The Urbach Letter – April 2005
What's Your Type?
I'm not talking about your personality type (that's a topic for a future Urbach Letter). I'm talking about type as in typewriter. Type as in font. Type as in typesetting. Not just the digital equivalent of "hot lead," but the art and science of formatting pages (web or paper) to dramatically enhance all your written communications.
Clueless or criminal?
A word of caution:
Click here to begin:
(Please click once and wait for the video to start streaming on your computer)
You didn't click? Grrr. <Victor makes angry face at you> Why not?!!? Are you so sure that insipid make-work project you've been fussing over all morning is more important than what I have to show you now?
Fun With Fonts
Time for a little fun. Here's a link for the Adobe Type Library. Click it and you'll see a page that looks like this:
Next, click on one of the type themes. (I chose "Decorative"), and enter your last name or company name in the box in the upper right hand corner. The gold arrow is pointing to it in the screen shot below:
Now the fun begins. From this point forward, the Type Library will render your name in every type style you click on. I've got to warn you though, you can waste some serious time on this activity; it's very engrossing. So, I recommend you go at it with some business purpose in mind. The decorative fonts are really fun, but consider selecting a "signature font" for yourself. I did just that 15 years ago when I started The Optran Group. I chose "Gill Sans" as the Optran corporate typestyle, and have been using it as the default word processor font ever since.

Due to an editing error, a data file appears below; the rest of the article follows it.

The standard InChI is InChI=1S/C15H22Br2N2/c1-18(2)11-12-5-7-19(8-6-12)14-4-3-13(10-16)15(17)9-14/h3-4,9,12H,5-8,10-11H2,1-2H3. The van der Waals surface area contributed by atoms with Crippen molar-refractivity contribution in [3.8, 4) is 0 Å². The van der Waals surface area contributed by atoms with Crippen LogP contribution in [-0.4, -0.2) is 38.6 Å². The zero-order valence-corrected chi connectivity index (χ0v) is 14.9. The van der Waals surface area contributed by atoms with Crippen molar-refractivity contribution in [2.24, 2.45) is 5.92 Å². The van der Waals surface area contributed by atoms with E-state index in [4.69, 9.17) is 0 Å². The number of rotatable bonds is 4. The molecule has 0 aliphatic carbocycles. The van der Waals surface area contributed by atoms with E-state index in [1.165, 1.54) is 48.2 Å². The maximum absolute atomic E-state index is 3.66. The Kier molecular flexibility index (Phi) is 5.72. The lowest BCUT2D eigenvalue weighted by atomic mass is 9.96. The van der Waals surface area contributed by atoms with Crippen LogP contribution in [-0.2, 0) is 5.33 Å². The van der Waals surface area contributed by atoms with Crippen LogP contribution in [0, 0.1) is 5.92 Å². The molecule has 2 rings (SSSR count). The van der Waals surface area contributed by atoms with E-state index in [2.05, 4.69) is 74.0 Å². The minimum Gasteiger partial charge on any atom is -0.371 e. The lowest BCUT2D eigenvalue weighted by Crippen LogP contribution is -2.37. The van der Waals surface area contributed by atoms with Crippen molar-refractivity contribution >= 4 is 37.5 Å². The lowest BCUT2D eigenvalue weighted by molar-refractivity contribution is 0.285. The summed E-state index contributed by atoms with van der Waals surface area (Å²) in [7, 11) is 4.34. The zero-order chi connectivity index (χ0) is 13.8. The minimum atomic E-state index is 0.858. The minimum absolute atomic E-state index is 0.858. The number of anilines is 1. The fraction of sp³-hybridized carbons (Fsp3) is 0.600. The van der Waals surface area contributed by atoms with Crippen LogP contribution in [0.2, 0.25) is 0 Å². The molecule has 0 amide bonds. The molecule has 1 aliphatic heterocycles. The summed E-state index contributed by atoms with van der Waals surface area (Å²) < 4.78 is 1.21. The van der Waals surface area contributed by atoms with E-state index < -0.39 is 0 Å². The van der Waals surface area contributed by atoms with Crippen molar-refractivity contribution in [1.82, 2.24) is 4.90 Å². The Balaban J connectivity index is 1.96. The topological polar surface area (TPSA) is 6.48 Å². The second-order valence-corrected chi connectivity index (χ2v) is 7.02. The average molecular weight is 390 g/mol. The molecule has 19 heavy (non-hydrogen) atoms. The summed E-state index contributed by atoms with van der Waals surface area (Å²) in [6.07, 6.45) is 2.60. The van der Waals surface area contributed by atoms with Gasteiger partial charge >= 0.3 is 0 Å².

If you find a typestyle you like, and think you'll be using it in print, you may want to consider buying it from Adobe or another type foundry. Of course, there are tons of free fonts available for download all over the net (start here, or do a Google search), and they're fine for casual use. However, there *is* a quality difference in the commercial products you'll notice (once you know what to look for).
By the way, if you enjoyed this little diversion, I know you'll really enjoy April's video.
Fine typography is art.
(c) Copyright 2002-2010 Victor Urbach
This article may be reprinted with permission and attribution